Biscayne Bay is a shallow subtropical lagoon on Florida's southeastern coast that is bordered to the west by the mainland and to the east by barrier islands and keys. Fish assemblages inhabiting two types of mangrove-lined shoreline that encompass the Bay were examined using a visual 'belt-transect' census method over four consecutive seasons. Several significant differences were evident between shoreline habitats in terms of fish species composition, taxonomic richness and taxon-specific densities; seasonal changes and fish size-structure differences were few. The mangrove shorelines along the mainland (ML) consistently harbored less fish taxa than those on the leeward side of the islands and keys (LK), but harbored higher densities of several euryhaline forms (i.e., killifishes and livebearers). Densities of fishes that are typically associated with coral reef habitats (i.e., snappers and grunts) tended to be higher within LK vs ML mangrove shorelines, but there were exceptions (e.g., great barracuda, Sphyraena barracuda). For five fish species, length-frequency distributions were compared between the Bay's mangrove shorelines and nearby coral reef habitats. These data comparisons lent partial support to an ontogenetic 'mangrove-to-reef' migration model for only two of the five species examined. Results suggest that these shoreline habitats play varying ontogenetic and trophic roles, depending on location, season and fish species. Biscayne Bay's mangrove shoreline fish assemblages appear to reflect: (1) proximity of the mangroves that they occupy to offshore reef habitats; (2) salinity regime along the shoreline; and (3) water depths within the mangrove forest interior. The fish assemblage information collected here may serve as a 'baseline' in future assessments of fishing impacts or the effects of other anthropogenic changes to Biscayne Bay and its watershed.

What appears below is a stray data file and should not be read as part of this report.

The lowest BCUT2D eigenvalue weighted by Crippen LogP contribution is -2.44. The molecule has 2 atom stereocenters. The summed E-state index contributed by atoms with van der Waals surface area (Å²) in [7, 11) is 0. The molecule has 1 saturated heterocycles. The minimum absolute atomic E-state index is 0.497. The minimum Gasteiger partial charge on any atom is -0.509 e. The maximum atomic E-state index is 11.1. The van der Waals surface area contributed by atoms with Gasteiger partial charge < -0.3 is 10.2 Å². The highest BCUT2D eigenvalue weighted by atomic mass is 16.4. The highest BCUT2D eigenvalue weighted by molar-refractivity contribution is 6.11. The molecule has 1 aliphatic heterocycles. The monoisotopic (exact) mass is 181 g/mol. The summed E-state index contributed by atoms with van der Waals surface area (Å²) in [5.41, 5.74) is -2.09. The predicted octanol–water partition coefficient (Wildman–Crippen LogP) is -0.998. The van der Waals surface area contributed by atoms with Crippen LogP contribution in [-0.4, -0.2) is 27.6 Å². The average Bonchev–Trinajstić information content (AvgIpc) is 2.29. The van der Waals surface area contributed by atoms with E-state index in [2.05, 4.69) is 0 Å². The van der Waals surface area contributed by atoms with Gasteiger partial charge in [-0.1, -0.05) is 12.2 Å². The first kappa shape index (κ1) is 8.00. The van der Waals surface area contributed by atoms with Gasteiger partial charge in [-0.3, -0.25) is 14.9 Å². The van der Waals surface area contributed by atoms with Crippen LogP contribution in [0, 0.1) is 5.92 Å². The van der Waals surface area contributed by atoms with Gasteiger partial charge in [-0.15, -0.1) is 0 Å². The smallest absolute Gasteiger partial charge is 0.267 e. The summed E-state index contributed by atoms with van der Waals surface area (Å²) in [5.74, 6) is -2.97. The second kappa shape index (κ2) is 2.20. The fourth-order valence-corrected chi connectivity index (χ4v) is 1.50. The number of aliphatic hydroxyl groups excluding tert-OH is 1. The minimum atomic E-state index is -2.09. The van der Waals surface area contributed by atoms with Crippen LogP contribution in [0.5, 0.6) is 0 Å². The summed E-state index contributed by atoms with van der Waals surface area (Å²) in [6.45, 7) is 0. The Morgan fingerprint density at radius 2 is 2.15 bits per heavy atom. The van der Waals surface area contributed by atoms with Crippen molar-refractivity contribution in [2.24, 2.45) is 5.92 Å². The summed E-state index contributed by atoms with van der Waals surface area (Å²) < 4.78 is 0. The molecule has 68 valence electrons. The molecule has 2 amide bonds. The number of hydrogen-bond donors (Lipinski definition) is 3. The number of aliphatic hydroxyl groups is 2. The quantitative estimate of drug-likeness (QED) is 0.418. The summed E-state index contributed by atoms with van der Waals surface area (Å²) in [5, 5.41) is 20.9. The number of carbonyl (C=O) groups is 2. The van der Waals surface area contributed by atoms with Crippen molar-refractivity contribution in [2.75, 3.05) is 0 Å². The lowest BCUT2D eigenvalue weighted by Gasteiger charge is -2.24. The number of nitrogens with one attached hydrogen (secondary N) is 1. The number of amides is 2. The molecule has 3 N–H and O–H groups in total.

|Original language||English (US)|
|Number of pages||20|
|Journal||Bulletin of Marine Science|
|State||Published - Jan 1 2003|
ASJC Scopus subject areas
- Aquatic Science